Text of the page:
Monday, October 03, 2011

There Goes My Pet Theory

The Federal Circuit has affirmed the Court of International Trade's decision in LeMans v. United States and has broken my heart in the process.

LeMans involves the tariff classification of apparel designed for motocross participants, which Customs and Border Protection classified in HTSUS Chapters 61 and 62. LeMans protested and challenged the classification in the Court of International Trade, which upheld Customs. LeMans' argument was that the merchandise should be classifiable as sports equipment in Chapter 95. I posted about the lower court decision here and even opined in the comments that I expected a reversal. I was wrong, and it has me annoyed.

In a case called Bauer-Nike, the Federal Circuit previously held that hockey pants, which include pads, are necessary, useful, and appropriate to the sport of playing hockey. As a result, consistent with the Explanatory Notes, hockey pants are sports equipment, not apparel. This was primarily by comparison to "pads" and "guards," which are listed in the Explanatory Notes to Chapter 95. Based on that, I have adopted the position that clothing adapted to a specific sport to the extent that it can be deemed appropriate, necessary, or useful to the sport would be sports equipment if not provided for more specifically elsewhere.

Instead, the Federal Circuit backed away from the Bauer-Nike. The Court held that the prior case is distinguishable because the hockey pants contain pads or guards and are, therefore, comparable to the sports equipment listed in the Explanatory Notes.

Just to be clear, I have no objection to the merchandise being prima facie classifiable as apparel in Chapters 61 and 62. My only issue is whether it is also prima facie classifiable as sports equipment. LeMans, on the other hand, did argue that the merchandise is so specialized that it cannot permissibly be classified as apparel. The Court noted the lack of protective or specialized features in the clothing and that some sports-specific apparel is specifically listed in Chapter 61 and 62 including swimwear and ski-suits. Thus, the Court found it to be classifiable with apparel.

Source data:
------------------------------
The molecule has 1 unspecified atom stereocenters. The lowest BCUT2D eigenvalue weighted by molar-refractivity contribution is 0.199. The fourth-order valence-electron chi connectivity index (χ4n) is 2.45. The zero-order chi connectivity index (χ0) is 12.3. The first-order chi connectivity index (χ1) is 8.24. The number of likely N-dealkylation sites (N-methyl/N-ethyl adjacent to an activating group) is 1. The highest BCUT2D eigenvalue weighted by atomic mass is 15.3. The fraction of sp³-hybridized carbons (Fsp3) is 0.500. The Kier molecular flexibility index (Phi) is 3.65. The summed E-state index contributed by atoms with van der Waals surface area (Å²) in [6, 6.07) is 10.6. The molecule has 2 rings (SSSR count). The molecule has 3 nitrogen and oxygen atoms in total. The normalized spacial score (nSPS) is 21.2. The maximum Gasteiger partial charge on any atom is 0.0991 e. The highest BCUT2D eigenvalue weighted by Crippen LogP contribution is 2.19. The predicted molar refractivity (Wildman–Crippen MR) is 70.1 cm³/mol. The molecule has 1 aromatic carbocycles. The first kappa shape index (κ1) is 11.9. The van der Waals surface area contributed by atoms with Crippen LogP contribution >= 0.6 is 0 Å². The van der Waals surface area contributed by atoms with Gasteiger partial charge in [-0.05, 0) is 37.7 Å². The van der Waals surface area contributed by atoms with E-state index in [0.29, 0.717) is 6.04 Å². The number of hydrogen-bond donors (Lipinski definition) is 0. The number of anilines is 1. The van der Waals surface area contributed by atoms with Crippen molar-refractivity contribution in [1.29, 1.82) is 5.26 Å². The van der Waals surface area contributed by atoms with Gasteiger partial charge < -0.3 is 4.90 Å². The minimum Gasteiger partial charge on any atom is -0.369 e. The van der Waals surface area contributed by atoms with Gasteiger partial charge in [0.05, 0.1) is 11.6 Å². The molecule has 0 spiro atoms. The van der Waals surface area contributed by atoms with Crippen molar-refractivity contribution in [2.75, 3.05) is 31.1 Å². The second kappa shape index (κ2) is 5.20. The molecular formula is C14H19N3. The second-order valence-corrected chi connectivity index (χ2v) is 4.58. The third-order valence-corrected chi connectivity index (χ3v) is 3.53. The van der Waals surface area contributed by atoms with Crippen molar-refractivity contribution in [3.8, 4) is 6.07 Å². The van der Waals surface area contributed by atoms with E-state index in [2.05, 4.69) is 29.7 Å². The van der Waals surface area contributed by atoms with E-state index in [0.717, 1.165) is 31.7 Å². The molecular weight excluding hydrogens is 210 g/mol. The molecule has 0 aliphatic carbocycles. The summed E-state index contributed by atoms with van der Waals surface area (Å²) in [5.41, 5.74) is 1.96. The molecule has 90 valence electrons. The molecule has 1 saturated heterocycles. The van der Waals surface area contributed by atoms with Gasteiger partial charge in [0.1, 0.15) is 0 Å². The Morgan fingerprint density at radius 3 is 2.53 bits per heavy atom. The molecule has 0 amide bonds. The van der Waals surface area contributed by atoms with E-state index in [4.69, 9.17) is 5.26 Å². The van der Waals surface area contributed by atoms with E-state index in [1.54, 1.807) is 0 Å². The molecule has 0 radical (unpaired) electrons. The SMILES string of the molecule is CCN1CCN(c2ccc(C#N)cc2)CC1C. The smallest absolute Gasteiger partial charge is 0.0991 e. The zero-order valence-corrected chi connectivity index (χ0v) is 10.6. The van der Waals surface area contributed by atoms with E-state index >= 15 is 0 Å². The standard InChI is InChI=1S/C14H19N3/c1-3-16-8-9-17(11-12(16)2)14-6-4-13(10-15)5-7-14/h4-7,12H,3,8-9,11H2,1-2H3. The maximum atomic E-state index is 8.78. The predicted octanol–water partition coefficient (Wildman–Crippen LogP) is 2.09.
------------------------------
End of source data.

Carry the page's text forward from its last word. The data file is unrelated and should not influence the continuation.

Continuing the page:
The real trick was dealing with Bauer-Nike without disrupting the "necessary, useful, or appropriate" definition of sports equipment. To do that, the Court focused on the exemplars in the Explanatory Notes (including the aforementioned pads and guards). But, LeMans argued, there is no reason to get to the Explanatory Notes when the Federal Circuit has already defined the term, making the statute clear. To me, this is a persuasive argument that carried the day in the festive articles cases and elsewhere. Looking to the Explanatory Notes for the scope of a term the Court has already defined and for which there is no longer any ambiguity, strikes me as giving the EN's too much weight.

I still think there is life for Bauer-Nike outside of hockey. In particular, sports clothing that is protective in nature and can reasonably be considered to include pads or guards should fall within the scope of that decision. Despite that, this decision makes those arguments harder, and gives a boost to those darned Explanatory Notes.

3 comments:

Susan Danks said...

HI Lawrence,

You would probably be interested in the decision of the Administrative Appeals TRibunal in Australia that leather motorcross uits care classifiale to Ch 95 as sprts equipment. Here is a link to the case:
http://www.austlii.edu.au/cgi-bin/sinodisp/au/cases/cth/AATA/2006/71.html?stem=0&synonyms=0&query=title(monza%20)

Larry said...

You tell 'em Australia! Sound legal reasoning from the country where Ned Kelly turned a tomato can into equipment that was necessary, useful, or appropriate to robbing banks and fighting the police. I may need to return to my temporary adopted home town (Sydney) and take up practicing Aussie customs law. I would still get to refer to the agency as Customs and Border Protection and I already know how to speak fluent Australian from one seriously misspent year in my youth. Advance Australia Fair!

Anonymous said...

You want a lesson in Australian case law, watch the movie "The Castle". Brilliant!!!!